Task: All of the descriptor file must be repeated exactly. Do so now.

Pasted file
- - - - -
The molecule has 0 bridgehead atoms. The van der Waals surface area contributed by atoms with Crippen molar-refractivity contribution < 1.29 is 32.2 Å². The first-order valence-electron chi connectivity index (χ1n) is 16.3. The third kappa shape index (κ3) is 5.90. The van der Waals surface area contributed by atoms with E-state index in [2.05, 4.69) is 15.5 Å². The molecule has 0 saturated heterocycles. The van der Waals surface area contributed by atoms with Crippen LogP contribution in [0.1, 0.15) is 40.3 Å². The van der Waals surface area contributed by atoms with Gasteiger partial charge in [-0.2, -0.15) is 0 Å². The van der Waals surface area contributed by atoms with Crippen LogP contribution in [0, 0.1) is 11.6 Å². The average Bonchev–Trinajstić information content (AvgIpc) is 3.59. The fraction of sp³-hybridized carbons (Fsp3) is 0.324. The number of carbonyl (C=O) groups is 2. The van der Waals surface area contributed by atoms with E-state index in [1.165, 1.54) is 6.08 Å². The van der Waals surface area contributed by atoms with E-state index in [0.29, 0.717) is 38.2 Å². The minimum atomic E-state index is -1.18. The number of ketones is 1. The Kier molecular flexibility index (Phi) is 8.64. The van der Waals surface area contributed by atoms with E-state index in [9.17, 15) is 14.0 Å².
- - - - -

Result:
The molecule has 0 bridgehead atoms. The van der Waals surface area contributed by atoms with Crippen molar-refractivity contribution < 1.29 is 32.2 Å². The first-order valence-electron chi connectivity index (χ1n) is 16.3. The third kappa shape index (κ3) is 5.90. The van der Waals surface area contributed by atoms with E-state index in [2.05, 4.69) is 15.5 Å². The molecule has 0 saturated heterocycles. The van der Waals surface area contributed by atoms with Crippen LogP contribution in [0.1, 0.15) is 40.3 Å². The van der Waals surface area contributed by atoms with Gasteiger partial charge in [-0.2, -0.15) is 0 Å². The van der Waals surface area contributed by atoms with Crippen LogP contribution in [0, 0.1) is 11.6 Å². The average Bonchev–Trinajstić information content (AvgIpc) is 3.59. The fraction of sp³-hybridized carbons (Fsp3) is 0.324. The number of carbonyl (C=O) groups is 2. The van der Waals surface area contributed by atoms with E-state index in [1.165, 1.54) is 6.08 Å². The van der Waals surface area contributed by atoms with E-state index in [0.29, 0.717) is 38.2 Å². The minimum atomic E-state index is -1.18. The number of ketones is 1. The Kier molecular flexibility index (Phi) is 8.64. The van der Waals surface area contributed by atoms with E-state index in [9.17, 15) is 14.0 Å².